LCQ18: Coloured water sprayed by specialised crowd management vehicles

     Following is a question by the Hon Chan Chi-chuen and a written reply by the Secretary for Food and Health, Professor Sophia Chan, in the Legislative Council today (November 13):
     It has been reported that on October 20 this year, the coloured water sprayed by a specialised crowd management vehicle (commonly known as "water cannon vehicle") operated by the Police when dispersing demonstrators hit 10-odd members of the public and reporters outside the entrance of the Kowloon Mosque. Some of them felt unwell (e.g. temporary loss of sight, burning sensation on the skin) and sought medical consultation, but the doctors were unable to prescribe the right treatment as they were unclear about the composition of the coloured water. In this connection, will the Government inform this Council:
(1) whether it knows the number of persons since August 1 this year who sought consultation at public hospitals because their bodies had been stained with the coloured water sprayed by water cannon vehicles and, among them, the number of those admitted to hospitals for treatment;
(2) of the respective names and concentrations of (i) the pigments (ii) the Oleoresin Capsicum jet pack solution, (iii) the adhesives and (iv) other chemicals in the coloured water sprayed by water cannon vehicles; the respective manufacturers and places of origin of such chemicals;
(3) whether it will consider providing all private hospitals, public hospitals and private clinics in Hong Kong with information on the composition of the coloured water as well as the recommended treatment protocols for persons stained with coloured water, so that such persons may receive appropriate treatment; if so, of the details, if not, the reasons for that; and
(4) how persons stained with coloured water can effectively and quickly remove on the spot the coloured water on their bodies in order to alleviate the injuries?
     The Government appeals to the public to express their demands in a peaceful and rational way, to embody democracy under the principles of tolerance and respect, and to uphold the rule of law by lawful and reasonable means.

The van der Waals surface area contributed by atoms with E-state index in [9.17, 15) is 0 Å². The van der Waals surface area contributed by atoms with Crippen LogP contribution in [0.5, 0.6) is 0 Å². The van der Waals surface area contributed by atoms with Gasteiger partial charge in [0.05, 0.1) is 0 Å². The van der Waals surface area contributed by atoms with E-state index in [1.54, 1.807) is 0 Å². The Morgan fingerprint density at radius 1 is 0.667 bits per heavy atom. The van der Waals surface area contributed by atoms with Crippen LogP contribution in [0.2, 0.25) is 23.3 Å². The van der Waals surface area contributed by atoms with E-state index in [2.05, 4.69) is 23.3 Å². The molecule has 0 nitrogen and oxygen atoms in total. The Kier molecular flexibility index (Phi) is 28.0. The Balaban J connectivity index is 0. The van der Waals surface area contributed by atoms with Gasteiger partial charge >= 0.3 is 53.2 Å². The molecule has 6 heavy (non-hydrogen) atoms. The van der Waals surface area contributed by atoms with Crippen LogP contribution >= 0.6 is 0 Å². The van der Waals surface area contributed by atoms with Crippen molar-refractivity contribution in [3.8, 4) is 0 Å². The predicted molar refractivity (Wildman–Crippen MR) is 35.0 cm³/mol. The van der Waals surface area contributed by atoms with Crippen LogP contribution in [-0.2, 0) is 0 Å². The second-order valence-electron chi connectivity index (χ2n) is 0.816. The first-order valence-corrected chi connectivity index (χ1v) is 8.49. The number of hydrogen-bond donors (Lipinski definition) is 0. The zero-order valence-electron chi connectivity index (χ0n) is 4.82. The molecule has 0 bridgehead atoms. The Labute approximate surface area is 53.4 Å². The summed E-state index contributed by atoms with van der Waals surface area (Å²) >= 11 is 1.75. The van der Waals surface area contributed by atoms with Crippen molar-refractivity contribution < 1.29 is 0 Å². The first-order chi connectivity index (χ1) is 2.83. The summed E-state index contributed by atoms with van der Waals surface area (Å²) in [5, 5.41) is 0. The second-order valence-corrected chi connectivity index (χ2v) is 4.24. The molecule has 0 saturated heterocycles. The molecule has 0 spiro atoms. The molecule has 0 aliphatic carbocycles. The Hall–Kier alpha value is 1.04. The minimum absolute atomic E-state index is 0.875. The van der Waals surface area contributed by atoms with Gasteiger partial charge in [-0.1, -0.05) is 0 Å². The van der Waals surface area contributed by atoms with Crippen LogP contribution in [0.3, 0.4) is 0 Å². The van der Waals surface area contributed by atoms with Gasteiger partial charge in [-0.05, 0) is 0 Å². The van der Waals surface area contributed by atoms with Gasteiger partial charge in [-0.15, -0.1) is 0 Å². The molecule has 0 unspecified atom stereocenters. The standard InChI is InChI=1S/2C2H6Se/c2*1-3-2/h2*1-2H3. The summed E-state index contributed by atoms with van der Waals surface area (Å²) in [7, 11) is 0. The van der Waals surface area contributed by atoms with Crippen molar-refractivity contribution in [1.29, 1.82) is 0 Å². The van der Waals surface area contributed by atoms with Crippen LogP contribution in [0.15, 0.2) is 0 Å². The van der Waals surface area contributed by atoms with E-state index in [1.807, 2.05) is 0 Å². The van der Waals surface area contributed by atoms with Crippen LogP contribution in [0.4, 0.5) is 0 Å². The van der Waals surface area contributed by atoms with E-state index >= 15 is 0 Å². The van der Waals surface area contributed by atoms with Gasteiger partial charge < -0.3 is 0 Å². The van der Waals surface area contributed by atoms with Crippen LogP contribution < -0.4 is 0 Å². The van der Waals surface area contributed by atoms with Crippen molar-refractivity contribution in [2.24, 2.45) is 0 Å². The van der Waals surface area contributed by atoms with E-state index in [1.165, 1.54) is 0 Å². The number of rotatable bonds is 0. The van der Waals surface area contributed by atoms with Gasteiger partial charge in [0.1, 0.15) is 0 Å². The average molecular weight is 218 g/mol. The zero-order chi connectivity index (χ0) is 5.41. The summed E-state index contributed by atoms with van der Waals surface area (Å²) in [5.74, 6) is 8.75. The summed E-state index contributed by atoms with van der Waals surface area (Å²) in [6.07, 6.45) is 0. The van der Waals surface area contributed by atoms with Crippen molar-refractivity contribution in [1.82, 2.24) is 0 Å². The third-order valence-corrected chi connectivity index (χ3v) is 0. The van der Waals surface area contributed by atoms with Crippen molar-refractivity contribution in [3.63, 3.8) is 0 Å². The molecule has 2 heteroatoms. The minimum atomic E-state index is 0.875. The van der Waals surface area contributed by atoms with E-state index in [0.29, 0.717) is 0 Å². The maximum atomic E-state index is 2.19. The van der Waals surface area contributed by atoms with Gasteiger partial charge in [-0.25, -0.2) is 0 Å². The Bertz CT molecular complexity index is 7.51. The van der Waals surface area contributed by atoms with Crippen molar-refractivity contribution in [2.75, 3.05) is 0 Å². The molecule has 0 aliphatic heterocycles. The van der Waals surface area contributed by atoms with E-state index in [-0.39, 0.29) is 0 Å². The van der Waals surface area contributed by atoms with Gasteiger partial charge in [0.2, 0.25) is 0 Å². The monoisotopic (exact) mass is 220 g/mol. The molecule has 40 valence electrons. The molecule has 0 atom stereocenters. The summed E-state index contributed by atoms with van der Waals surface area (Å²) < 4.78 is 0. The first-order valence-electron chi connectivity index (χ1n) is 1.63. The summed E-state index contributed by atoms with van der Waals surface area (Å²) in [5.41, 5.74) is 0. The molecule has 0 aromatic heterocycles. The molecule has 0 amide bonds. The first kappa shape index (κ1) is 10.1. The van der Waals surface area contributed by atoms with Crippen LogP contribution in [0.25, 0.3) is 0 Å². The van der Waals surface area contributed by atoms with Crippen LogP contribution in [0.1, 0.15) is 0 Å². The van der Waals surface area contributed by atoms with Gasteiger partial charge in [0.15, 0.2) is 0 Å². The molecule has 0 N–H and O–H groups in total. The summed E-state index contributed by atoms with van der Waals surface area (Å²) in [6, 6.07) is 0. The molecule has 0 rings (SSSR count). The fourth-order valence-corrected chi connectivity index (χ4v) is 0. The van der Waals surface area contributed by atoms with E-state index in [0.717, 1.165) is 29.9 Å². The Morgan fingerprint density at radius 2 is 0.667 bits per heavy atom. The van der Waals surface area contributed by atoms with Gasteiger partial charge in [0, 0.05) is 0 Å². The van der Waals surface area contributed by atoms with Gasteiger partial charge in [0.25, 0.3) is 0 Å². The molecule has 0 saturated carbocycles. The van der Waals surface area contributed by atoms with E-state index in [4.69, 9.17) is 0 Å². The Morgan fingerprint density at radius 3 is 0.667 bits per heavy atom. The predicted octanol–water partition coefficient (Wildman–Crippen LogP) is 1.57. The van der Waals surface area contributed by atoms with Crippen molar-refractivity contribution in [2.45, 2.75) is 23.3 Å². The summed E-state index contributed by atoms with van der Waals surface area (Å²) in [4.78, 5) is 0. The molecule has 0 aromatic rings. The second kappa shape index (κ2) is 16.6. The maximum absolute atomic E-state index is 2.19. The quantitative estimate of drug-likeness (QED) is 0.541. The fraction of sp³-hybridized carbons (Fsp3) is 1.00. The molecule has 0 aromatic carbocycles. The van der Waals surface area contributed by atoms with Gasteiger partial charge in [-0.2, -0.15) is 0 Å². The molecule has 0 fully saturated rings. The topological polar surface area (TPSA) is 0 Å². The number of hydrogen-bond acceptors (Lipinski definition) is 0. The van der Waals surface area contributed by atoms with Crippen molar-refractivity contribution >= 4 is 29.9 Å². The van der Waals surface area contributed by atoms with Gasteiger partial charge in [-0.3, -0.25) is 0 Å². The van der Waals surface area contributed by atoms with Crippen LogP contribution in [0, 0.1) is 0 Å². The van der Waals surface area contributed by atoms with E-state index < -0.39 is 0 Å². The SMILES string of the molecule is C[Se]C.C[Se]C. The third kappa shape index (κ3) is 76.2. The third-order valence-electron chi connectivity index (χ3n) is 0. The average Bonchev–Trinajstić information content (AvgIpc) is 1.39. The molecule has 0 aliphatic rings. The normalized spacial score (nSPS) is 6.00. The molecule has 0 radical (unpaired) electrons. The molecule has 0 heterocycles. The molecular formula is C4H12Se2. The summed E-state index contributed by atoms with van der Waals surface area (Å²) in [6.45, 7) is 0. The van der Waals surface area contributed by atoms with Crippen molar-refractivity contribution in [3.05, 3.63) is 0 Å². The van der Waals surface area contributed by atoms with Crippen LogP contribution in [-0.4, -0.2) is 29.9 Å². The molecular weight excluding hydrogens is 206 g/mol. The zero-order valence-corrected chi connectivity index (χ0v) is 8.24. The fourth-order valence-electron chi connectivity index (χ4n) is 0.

The Police have a statutory duty to maintain law and order.  When public order and safety are severely threatened by incidents such as illegal road blockage, paralysed traffic, unlawful assemblies and violent charging of police cordon lines, etc., the Police will take appropriate actions after risk assessment to maintain law and order.  Specialised Crowd Management Vehicles is an equipment used to disperse crowd, the purpose of which is to stop people from gathering or committing illegal acts.
     In consultation with the Security Bureau and the Hospital Authority (HA), my consolidated reply to the question raised by the Hon Chan Chi-chuen is as follows:
     According to the Police's information, the colourant used in the specialised crowd management vehicles is non-toxic.  It will not cause bodily harm and will not pose risks to public health.  When using the specialised crowd management vehicles, the Police may also add in pepper based solution having regard to actual needs in order to stop illegal acts.  The main effect of pepper based solution is similar to pepper spray.  Exposure to pepper based solution will cause one to have a burning sensation of the skin and discomfort in the eyes.  Anyone who is exposed to pepper based solution should leave the scene immediately, and wash thoroughly with large amount of water in a ventilated place, in order not be posed to health risks.
     According to the HA, there were cases where people attended the accident and emergency (A&E) departments of the HA due to discomfort after exposure to blue liquid sprayed by specialised crowd management vehicles.  Those who were exposed to blue liquid generally experienced mild respiratory and skin irritation, and there was no serious health impact reported.  Most of them could be immediately discharged after rinsing and receiving treatment at the A&E departments.  Decontamination facilities are available at all 18 A&E departments of the HA for treating patients who have been exposed to biochemical/hazardous substances.  Healthcare personnel are also experienced in treating these cases.  The HA does not maintain statistics of relevant attendances.
     The Police have been sourcing globally for safe and suitable equipment and ammunitions in accordance with the established procedures to meet operational needs.  As the procurement details of the equipment used by the Police involve operational deployment, it is inappropriate for disclosure to avoid affecting the Police's operational capability.
     The Government reiterates that if the public can express their views in a peaceful and rational manner, the Police do not need to use any force.  The Police have been committed to safeguarding the public safety and public order of Hong Kong.  We hope that members of the public would understand this.

Ends/Wednesday, November 13, 2019
Issued at HKT 15:52